Angela A. Chao hosts The New York City Opera Pre-Gala Celebration at a private residence in New York City on Oct. 21, 2010.

Patrick McMullan | Getty Images

The death earlier this month of Foremost Group CEO Angela Chao, the sister-in-law of Senate Minority Leader Mitch McConnell, is currently under “criminal investigation,” a Texas sheriff’s office said Thursday.

Chao, 50, was found dead shortly after midnight on Feb. 11 after being pulled out of a car that had gone into a pond on a private ranch in Johnson City, Texas, about 40 miles from Austin.

“This incident was not a typical accident,” the Blanco County Sheriff’s Office wrote in a letter to Texas Attorney General Ken Paxton on Thursday.

“Although the preliminary investigation indicated this was an unfortunate accident, the Sheriff’s Office is still investigating this accident as a criminal matter until they have sufficient evidence to rule out criminal activity,” the letter said.

Since Chao’s death remains the subject of a criminal probe, the Blanco County Sheriff’s public information officer told the attorney general that reports, 911 logs, audio and video evidence as well as other material should not yet be released to media outlets that requested them, including CNBC.

“Releasing the reports, videos and other information prior to the completion of the investigation would interfere with the investigation and possible prosecution of this matter,” the sheriff’s office wrote.

The letter did not say that there was evidence that Chao died as the result of a crime.

But the statement in the letter that Chao’s death was not “a typical accident” and the prospect of a potential prosecution marked a shift from an initial statement released days after Chao’s death.

The sheriff’s office in that Feb. 16 statement had said, “EMS attempted emergency measures on Ms. Chao but she succumbed from being under the water.”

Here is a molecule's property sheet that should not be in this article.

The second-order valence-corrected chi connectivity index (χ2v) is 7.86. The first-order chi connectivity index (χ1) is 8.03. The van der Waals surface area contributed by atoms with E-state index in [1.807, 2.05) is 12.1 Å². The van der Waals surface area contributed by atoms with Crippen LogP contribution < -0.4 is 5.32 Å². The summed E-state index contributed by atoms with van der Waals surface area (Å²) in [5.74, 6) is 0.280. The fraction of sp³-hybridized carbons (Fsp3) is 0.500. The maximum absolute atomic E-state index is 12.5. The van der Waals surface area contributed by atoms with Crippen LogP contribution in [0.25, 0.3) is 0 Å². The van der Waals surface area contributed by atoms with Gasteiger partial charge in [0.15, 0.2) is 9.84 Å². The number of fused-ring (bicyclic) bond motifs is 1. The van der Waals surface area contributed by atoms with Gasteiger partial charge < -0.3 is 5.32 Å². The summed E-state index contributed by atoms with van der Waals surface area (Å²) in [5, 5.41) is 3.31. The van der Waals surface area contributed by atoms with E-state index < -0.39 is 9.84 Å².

“Our preliminary investigation has determined this to be an unfortunate accident. The investigation is ongoing at this time,” the prior statement said.

The ranch where Chao died is owned by a corporate entity connected to her husband, venture capitalist Jim Breyer, who has an office in Austin.

Chao was the sister of McConnell’s wife, Elaine Chao, who has served as secretary of both the U.S. Labor and Transportation departments. Their father and mother founded the Foremost Group.

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The letter Thursday to Paxton from the Blanco County Sheriff’s office went on to ask the attorney general for his opinion on whether the records and other material should be kept from the public for now.

Once the probe of Chao’s death is complete, “all reports will be released to all requesters,” it said.

A spokesman for Foremost Group declined to comment on the letter. CNBC has requested comment from spokesmen for Breyer and Elaine Chao.

McConnell announced Wednesday that he would step down as the Republican leader in the Senate later this year.

“This has been a particularly difficult time for my family,” McConnell said on the Senate floor. “We tragically lost Elaine’s younger sister Angela, just a few weeks ago.”

“When you lose a loved one, particularly at a young age, there’s a certain introspection that accompanies the grieving process,” said McConnell.

Angela Chao was a double Harvard graduate who became CEO of Foremost in 2018. She previously served on the board of the Bank of China and as a director of the China State Shipbuilding Corporation.

Her husband Breyer is part owner of the National Basketball Association’s Boston Celtics, and previously served on the boards of Facebook, Walmart, Marvel Entertainment, News Corp. and Dell.

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